Keith Ellison calls for Dems to support medicare for all
Minnesota Rep. Keith Ellison (D) called on Democrats to support single-payer healthcare, an issue Ellison believes can heal rifts in the party ahead of the 2020 presidential election.
In an interview with Yahoo News on SiriusXM “POTUS” radio channel, Ellison said that the movement around “Medicare-for-all” was slowly ascending in the Democratic Party.
“Our movement is ascending, but the truth is that, for many years, people weren’t there,” the DNC vice chair told Yahoo. “So more and more people are coming on every day, but not everyone is on. We have to convince them, we have to talk to them, we need to engage in a respectful, fact-based debate about which systems are the best.”
This week, Ellison received unanimous consent from his House colleagues to take over primary sponsorship of former Rep. John Conyers Jr.’s (D-MI) single-payer health-care bill, the Expanded and Improved Medicare for All Act, which Conyers introduced every year since 2003 until his resignation last year.
Former Democratic 2016 candidate and progressive stalwart Sen. Bernie Sanders (I-Vt.), tweeted his support for Ellison this week. Sanders, a longtime supporter of Medicare-for-all, made single-payer healthcare a central focus of his 2016 presidential run. The issue is now supported by a majority of the House Democratic Caucus.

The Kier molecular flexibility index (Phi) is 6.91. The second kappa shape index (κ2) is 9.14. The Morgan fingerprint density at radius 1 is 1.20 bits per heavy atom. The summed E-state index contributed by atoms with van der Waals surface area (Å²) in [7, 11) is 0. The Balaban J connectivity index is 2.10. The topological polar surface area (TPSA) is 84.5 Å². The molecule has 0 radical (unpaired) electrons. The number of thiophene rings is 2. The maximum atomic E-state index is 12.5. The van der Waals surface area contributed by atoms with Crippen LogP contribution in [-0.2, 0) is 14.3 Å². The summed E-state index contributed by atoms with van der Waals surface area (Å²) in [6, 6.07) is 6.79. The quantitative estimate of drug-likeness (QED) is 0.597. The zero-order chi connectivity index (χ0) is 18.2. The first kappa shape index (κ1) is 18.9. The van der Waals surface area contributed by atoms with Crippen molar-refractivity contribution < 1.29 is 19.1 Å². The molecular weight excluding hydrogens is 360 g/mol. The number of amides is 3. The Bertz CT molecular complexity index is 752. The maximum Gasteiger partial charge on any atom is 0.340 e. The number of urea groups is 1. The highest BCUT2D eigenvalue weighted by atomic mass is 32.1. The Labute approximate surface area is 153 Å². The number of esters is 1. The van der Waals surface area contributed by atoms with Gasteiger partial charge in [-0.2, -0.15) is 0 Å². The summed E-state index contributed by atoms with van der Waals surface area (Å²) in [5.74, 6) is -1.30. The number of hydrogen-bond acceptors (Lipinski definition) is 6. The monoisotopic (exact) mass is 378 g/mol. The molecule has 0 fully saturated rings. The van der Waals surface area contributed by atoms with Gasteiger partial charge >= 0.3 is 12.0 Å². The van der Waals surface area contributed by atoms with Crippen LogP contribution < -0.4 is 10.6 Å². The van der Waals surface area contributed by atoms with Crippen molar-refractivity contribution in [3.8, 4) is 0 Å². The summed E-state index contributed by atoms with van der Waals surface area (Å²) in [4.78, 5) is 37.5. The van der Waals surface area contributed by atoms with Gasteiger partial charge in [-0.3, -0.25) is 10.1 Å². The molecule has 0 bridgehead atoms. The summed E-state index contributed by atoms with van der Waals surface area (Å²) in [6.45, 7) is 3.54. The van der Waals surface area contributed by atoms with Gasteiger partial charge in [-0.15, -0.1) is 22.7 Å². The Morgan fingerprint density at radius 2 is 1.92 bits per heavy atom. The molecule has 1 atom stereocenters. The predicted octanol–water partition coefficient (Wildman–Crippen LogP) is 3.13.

“With [Ellison’s] leadership, I know we will be able to take on the greed of health insurance and pharmaceutical companies and finally guarantee health care to all,” Sanders tweeted.
Last month, the Center for American Progress, a liberal think tank closely linked to the Clinton family, released a healthcare proposal called “Medicare Extra For All,” which would move the U.S. to a publicly-run healthcare system with the exception of those who chose to remain on private insurance.
The plan, which does not go as far as Ellison or Sanders’ proposals, represented a major step towards single-payer healthcare for the group which has in the past called for privately run systems with public options for coverage.